At the time, computer techniques for filming in the background behind something were comparatively primitive, and we almost never had a moving camera. If a camera was moving or was involved in a scene, the audience felt like, “Hey, wait a minute — this is a special effect.” If I remember correctly, the camera goes past him and he looks down. That makes it clear to the audience, “Hey, this is real. We’re all up here on the top of this building.” Then when we started playing tricks later, the audience didn’t notice it as much. Then you cut to some things on sets!
There was another scene, where Bruce swings out and shoots the window, that was filmed on a stage — not actually on a building at all. There’s a background behind him with the lights of the city, and it was a high-ceiling stage, so he could swing back and forth pretty wide. And that’s where he swings out and shoots the window. I don’t think it was traditional green screen, but it was faked in a certain way — just outside the window, there were four or five stuntmen pulling on Bruce to drag him out of the window again. You actually have to have a man doing it, not a machine, so that you can know if there’s a problem and it stops instantly. I think he probably would’ve fallen about 15 feet had he actually gone out the window again.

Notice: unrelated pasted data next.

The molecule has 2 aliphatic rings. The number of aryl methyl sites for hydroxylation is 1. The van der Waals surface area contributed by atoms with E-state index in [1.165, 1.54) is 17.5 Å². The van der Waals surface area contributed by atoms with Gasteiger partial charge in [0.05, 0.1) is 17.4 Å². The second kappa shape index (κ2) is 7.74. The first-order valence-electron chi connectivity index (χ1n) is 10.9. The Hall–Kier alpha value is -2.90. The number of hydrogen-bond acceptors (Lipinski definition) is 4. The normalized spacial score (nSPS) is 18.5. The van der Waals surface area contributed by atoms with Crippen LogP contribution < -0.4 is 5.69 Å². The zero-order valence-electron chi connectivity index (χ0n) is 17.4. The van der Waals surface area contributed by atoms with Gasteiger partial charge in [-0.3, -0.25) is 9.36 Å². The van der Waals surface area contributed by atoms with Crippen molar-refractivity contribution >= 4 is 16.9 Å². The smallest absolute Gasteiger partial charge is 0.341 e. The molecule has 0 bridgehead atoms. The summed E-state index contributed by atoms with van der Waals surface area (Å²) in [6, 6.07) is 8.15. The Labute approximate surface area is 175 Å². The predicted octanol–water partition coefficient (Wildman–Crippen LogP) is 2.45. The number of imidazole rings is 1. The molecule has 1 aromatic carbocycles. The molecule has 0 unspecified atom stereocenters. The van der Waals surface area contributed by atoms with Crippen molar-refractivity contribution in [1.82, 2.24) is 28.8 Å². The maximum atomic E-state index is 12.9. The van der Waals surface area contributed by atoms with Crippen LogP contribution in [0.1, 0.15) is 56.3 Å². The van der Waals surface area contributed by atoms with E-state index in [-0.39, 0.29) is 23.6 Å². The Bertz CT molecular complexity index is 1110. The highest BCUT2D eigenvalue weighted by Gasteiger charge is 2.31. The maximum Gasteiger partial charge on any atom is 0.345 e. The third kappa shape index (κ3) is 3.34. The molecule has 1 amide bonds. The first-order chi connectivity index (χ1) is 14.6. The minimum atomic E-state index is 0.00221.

Adrift (2018), pitchpole shot